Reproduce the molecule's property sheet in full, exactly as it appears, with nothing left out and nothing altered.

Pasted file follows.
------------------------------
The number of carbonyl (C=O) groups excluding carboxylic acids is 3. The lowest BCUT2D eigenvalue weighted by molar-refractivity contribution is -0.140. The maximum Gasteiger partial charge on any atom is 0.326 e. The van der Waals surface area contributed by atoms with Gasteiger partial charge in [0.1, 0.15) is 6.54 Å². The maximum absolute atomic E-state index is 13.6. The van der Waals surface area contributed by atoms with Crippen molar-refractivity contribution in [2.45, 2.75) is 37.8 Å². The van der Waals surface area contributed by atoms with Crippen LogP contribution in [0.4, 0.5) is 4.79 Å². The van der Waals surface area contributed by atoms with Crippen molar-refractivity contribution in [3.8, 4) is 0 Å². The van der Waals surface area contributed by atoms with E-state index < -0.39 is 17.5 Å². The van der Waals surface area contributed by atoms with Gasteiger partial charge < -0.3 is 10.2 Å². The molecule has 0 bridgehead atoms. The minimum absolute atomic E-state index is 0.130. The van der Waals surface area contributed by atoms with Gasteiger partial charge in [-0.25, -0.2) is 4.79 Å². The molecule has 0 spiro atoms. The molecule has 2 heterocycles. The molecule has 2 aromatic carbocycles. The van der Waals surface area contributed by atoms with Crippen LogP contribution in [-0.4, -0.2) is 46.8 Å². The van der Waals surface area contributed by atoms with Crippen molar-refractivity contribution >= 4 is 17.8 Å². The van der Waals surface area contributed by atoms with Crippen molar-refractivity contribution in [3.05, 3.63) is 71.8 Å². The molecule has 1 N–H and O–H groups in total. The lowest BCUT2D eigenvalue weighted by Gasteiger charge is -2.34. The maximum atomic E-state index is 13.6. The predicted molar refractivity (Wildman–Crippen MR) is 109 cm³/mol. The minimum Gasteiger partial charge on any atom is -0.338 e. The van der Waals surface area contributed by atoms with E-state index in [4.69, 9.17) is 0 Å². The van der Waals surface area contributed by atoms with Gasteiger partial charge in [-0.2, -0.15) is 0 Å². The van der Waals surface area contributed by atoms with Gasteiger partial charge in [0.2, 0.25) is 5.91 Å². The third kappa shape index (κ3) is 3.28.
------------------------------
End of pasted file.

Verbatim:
The number of carbonyl (C=O) groups excluding carboxylic acids is 3. The lowest BCUT2D eigenvalue weighted by molar-refractivity contribution is -0.140. The maximum Gasteiger partial charge on any atom is 0.326 e. The van der Waals surface area contributed by atoms with Gasteiger partial charge in [0.1, 0.15) is 6.54 Å². The maximum absolute atomic E-state index is 13.6. The van der Waals surface area contributed by atoms with Crippen molar-refractivity contribution in [2.45, 2.75) is 37.8 Å². The van der Waals surface area contributed by atoms with Crippen LogP contribution in [0.4, 0.5) is 4.79 Å². The van der Waals surface area contributed by atoms with Crippen molar-refractivity contribution in [3.8, 4) is 0 Å². The van der Waals surface area contributed by atoms with E-state index < -0.39 is 17.5 Å². The van der Waals surface area contributed by atoms with Gasteiger partial charge < -0.3 is 10.2 Å². The molecule has 0 bridgehead atoms. The minimum absolute atomic E-state index is 0.130. The van der Waals surface area contributed by atoms with Gasteiger partial charge in [-0.25, -0.2) is 4.79 Å². The molecule has 0 spiro atoms. The molecule has 2 heterocycles. The molecule has 2 aromatic carbocycles. The van der Waals surface area contributed by atoms with Crippen LogP contribution in [-0.4, -0.2) is 46.8 Å². The van der Waals surface area contributed by atoms with Crippen molar-refractivity contribution >= 4 is 17.8 Å². The van der Waals surface area contributed by atoms with Crippen molar-refractivity contribution in [3.05, 3.63) is 71.8 Å². The molecule has 1 N–H and O–H groups in total. The lowest BCUT2D eigenvalue weighted by Gasteiger charge is -2.34. The maximum atomic E-state index is 13.6. The predicted molar refractivity (Wildman–Crippen MR) is 109 cm³/mol. The minimum Gasteiger partial charge on any atom is -0.338 e. The van der Waals surface area contributed by atoms with E-state index in [4.69, 9.17) is 0 Å². The van der Waals surface area contributed by atoms with Gasteiger partial charge in [-0.2, -0.15) is 0 Å². The van der Waals surface area contributed by atoms with Gasteiger partial charge in [0.2, 0.25) is 5.91 Å². The third kappa shape index (κ3) is 3.28.